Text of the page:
Leading Change in Your School: How to Conquer Myths, Build Commitment, and Get Results

Leading Change in Your School: How to Conquer Myths, Build Commitment, and Get Results

Leading Change in Your School: How to Conquer Myths, Build Commitment, and Get Results

Leading Change in Your School: How to Conquer Myths, Build Commitment, and Get Results

Synopsis

Guiding schools through significant change is one of the toughest challenges educational leaders face, but learning from the examples of those who have succeeded can make it less daunting. In Leading Change in Your School, distinguished author and researcher Douglas B. Reeves offers lessons learned through his work with educators in thousands of schools around the world and presents real-life examples of leaders who have met the challenge of change head-on--with impressive results for their schools and districts. Readers will also find practical resources for engaging their colleagues in change initiatives.

Expanding on a number of his columns in the journal Educational Leadership, Reeves offers insights ad recommendations in four areas:

• Creating conditions for change, including assessments to determine personal and organizational readiness for change;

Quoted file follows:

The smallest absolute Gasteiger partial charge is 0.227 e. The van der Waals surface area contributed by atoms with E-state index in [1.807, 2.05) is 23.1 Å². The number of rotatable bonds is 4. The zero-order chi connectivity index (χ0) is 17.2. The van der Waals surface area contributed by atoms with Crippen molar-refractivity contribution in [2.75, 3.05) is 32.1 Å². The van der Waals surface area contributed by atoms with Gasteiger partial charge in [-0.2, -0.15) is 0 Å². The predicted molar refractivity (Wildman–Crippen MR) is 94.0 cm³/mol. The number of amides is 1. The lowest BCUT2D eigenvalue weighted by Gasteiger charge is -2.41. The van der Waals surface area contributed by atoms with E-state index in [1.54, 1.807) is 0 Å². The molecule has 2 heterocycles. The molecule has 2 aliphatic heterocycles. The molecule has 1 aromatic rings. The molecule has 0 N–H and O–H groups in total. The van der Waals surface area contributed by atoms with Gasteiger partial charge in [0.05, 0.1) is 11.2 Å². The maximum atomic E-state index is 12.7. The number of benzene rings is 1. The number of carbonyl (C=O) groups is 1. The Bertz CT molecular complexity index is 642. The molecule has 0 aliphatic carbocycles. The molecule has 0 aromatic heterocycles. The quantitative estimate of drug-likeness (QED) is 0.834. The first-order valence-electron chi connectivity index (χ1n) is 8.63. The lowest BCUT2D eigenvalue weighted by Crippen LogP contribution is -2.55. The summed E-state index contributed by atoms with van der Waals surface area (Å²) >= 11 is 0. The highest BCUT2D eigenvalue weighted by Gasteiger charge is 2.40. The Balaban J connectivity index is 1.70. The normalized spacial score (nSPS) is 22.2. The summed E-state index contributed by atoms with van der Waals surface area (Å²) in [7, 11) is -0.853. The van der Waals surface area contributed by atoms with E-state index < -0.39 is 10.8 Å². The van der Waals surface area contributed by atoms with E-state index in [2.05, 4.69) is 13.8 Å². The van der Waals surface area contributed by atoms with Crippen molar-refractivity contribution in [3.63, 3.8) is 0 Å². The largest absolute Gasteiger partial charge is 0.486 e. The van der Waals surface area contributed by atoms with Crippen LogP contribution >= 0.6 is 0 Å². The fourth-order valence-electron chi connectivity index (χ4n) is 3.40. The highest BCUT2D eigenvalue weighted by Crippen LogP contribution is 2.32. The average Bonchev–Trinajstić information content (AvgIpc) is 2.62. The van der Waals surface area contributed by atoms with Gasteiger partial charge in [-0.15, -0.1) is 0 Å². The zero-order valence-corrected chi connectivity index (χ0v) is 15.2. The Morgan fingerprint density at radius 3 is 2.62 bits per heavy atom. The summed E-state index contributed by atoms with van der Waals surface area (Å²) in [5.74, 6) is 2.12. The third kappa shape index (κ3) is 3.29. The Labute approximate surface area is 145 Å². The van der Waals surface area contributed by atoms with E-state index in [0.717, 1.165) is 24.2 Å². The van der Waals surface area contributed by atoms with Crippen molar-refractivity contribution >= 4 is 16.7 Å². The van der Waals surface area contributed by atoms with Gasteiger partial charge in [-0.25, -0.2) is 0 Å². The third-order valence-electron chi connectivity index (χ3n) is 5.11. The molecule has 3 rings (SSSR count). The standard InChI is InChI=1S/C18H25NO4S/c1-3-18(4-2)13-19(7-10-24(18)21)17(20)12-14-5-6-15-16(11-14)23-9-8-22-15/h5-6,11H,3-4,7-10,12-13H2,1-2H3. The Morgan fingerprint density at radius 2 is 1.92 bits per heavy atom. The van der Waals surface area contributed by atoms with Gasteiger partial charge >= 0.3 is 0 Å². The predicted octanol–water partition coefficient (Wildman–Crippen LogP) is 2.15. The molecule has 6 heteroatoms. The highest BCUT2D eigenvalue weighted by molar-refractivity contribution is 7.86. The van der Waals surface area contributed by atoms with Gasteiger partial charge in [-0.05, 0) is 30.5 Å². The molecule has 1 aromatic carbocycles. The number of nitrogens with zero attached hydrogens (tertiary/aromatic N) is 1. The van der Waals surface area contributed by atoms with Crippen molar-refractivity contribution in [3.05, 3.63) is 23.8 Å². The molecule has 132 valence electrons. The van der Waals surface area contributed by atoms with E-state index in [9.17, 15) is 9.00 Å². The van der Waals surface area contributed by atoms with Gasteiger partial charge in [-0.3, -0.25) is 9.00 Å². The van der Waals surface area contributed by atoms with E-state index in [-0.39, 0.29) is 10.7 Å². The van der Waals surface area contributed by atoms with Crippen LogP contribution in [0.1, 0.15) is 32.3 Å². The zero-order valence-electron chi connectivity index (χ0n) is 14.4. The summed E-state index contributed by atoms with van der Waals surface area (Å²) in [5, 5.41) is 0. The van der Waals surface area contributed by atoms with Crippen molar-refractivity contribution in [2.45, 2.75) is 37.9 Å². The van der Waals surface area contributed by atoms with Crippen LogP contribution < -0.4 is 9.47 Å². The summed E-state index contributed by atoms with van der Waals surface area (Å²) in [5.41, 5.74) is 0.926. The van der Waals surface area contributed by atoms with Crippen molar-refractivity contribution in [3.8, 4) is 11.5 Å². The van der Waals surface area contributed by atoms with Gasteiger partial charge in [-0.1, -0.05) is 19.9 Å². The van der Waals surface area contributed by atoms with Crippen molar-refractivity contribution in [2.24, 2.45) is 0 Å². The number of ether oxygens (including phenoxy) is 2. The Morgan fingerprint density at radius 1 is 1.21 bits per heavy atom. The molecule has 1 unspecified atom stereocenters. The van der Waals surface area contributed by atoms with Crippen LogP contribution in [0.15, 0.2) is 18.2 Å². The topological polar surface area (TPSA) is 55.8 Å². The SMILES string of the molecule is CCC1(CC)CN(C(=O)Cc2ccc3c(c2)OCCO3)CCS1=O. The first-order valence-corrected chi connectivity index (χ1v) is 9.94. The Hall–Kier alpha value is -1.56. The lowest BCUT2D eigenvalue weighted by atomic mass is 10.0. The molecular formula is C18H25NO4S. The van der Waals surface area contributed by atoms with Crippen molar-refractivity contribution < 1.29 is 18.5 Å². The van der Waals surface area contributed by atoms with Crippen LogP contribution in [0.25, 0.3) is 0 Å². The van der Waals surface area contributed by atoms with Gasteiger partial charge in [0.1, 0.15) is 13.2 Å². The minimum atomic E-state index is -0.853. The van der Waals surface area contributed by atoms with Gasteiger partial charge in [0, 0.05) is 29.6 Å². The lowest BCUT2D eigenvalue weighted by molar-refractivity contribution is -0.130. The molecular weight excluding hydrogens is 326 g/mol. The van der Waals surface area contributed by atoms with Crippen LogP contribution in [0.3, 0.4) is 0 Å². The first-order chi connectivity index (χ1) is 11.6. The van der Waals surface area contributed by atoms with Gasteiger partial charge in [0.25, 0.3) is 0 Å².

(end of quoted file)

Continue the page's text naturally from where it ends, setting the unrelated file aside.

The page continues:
• Planning change, including cautionary notes about strategic planning;

• Implementing change, including the importance of moving from rhetoric to day-to-day reality; and

• Sustaining change, including the need to reorient priorities and values so that individual convenience gives way to a shared sense of the greater good.

The change leaders--both teachers and administrators--whose stories Reeves tells come from varied districts, but they share a passion for creating schools that work for all students. They are, Reeves says, "people like you, sharing similar challenges but perhaps with different results."

Excerpt

Here is a simple recipe for leading change. First, pour a truckload of evidence into an ungreased container. Stir in a crock full of inspirational rhetoric. Add two heaping portions of administrative imperatives. Finally, dump into the mix precisely one ton of fear. Bring to a boil.

If this recipe were effective, then change leadership would not be the single greatest challenge for organizations around the world—not only in education, but also in business, government, professional practices, and nonprofit organizations. Deutschman (2007) demonstrates that the typical combination of evidence, authority, and fear is insufficient to lead the vast majority of people to make decisions that will save their own lives, gain years with their loved ones, and avoid painful and debilitating illness and eventual death. The fear of pain and death is not, for many people, greater than their unwillingness to change. In the business world, the results of failed change efforts have “been appalling, with wasted resources and burned-out, scared, or frustrated employees” (Kotter, 2006, p. 4). Despite the potential cataclysmic effects of global warming, the current wave of environmentalism is best represented by rock stars addressing conferences on climate change . . .

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